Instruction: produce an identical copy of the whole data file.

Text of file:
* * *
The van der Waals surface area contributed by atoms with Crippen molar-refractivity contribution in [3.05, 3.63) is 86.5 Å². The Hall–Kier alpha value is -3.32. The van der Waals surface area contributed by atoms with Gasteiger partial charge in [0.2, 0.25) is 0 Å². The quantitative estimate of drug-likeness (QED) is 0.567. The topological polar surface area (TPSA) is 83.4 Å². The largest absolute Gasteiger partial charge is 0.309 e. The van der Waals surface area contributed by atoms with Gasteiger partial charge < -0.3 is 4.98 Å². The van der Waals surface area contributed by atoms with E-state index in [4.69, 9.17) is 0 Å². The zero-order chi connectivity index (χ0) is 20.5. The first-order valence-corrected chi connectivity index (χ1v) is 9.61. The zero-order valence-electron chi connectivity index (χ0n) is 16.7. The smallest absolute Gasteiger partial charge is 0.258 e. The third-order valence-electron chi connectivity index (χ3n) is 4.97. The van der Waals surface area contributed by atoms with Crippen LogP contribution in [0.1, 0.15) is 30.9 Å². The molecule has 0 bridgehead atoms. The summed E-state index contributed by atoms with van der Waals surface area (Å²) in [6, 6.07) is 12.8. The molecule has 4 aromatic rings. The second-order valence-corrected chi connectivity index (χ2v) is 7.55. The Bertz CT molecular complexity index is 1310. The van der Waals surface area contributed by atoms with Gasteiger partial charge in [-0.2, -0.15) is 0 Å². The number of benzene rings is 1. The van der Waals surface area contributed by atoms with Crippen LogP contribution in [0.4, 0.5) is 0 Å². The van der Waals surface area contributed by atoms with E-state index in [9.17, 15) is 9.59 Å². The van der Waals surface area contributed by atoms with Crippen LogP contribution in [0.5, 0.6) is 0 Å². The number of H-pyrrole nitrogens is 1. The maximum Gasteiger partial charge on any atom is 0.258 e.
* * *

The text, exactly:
The van der Waals surface area contributed by atoms with Crippen molar-refractivity contribution in [3.05, 3.63) is 86.5 Å². The Hall–Kier alpha value is -3.32. The van der Waals surface area contributed by atoms with Gasteiger partial charge in [0.2, 0.25) is 0 Å². The quantitative estimate of drug-likeness (QED) is 0.567. The topological polar surface area (TPSA) is 83.4 Å². The largest absolute Gasteiger partial charge is 0.309 e. The van der Waals surface area contributed by atoms with Gasteiger partial charge < -0.3 is 4.98 Å². The van der Waals surface area contributed by atoms with E-state index in [4.69, 9.17) is 0 Å². The zero-order chi connectivity index (χ0) is 20.5. The first-order valence-corrected chi connectivity index (χ1v) is 9.61. The zero-order valence-electron chi connectivity index (χ0n) is 16.7. The smallest absolute Gasteiger partial charge is 0.258 e. The third-order valence-electron chi connectivity index (χ3n) is 4.97. The van der Waals surface area contributed by atoms with Crippen LogP contribution in [0.1, 0.15) is 30.9 Å². The molecule has 0 bridgehead atoms. The summed E-state index contributed by atoms with van der Waals surface area (Å²) in [6, 6.07) is 12.8. The molecule has 4 aromatic rings. The second-order valence-corrected chi connectivity index (χ2v) is 7.55. The Bertz CT molecular complexity index is 1310. The van der Waals surface area contributed by atoms with Gasteiger partial charge in [-0.2, -0.15) is 0 Å². The number of benzene rings is 1. The van der Waals surface area contributed by atoms with Crippen LogP contribution in [0.4, 0.5) is 0 Å². The van der Waals surface area contributed by atoms with E-state index in [9.17, 15) is 9.59 Å². The van der Waals surface area contributed by atoms with Crippen LogP contribution in [0.5, 0.6) is 0 Å². The number of H-pyrrole nitrogens is 1. The maximum Gasteiger partial charge on any atom is 0.258 e.